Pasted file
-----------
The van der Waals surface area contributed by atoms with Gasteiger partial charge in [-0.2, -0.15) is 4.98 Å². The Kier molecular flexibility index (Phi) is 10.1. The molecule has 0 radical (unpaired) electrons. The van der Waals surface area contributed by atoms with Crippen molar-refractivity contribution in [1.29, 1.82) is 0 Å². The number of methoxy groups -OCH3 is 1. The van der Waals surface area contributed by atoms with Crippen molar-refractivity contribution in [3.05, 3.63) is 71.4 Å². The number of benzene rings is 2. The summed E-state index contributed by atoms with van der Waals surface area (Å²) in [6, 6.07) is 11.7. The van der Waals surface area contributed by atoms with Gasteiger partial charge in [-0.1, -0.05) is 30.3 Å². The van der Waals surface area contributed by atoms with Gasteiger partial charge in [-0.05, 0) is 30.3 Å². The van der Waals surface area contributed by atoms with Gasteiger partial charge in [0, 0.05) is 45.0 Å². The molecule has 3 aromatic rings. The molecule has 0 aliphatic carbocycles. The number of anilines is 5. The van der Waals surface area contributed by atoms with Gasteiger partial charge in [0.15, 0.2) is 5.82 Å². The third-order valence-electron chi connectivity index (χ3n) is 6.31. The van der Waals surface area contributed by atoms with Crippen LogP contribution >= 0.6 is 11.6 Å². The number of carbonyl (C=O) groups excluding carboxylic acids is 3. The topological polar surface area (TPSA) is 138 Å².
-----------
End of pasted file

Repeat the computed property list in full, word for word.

The van der Waals surface area contributed by atoms with Gasteiger partial charge in [-0.2, -0.15) is 4.98 Å². The Kier molecular flexibility index (Phi) is 10.1. The molecule has 0 radical (unpaired) electrons. The van der Waals surface area contributed by atoms with Crippen molar-refractivity contribution in [1.29, 1.82) is 0 Å². The number of methoxy groups -OCH3 is 1. The van der Waals surface area contributed by atoms with Crippen molar-refractivity contribution in [3.05, 3.63) is 71.4 Å². The number of benzene rings is 2. The summed E-state index contributed by atoms with van der Waals surface area (Å²) in [6, 6.07) is 11.7. The van der Waals surface area contributed by atoms with Gasteiger partial charge in [-0.1, -0.05) is 30.3 Å². The van der Waals surface area contributed by atoms with Gasteiger partial charge in [-0.05, 0) is 30.3 Å². The van der Waals surface area contributed by atoms with Gasteiger partial charge in [0, 0.05) is 45.0 Å². The molecule has 3 aromatic rings. The molecule has 0 aliphatic carbocycles. The number of anilines is 5. The van der Waals surface area contributed by atoms with Gasteiger partial charge in [0.15, 0.2) is 5.82 Å². The third-order valence-electron chi connectivity index (χ3n) is 6.31. The van der Waals surface area contributed by atoms with Crippen LogP contribution >= 0.6 is 11.6 Å². The number of carbonyl (C=O) groups excluding carboxylic acids is 3. The topological polar surface area (TPSA) is 138 Å².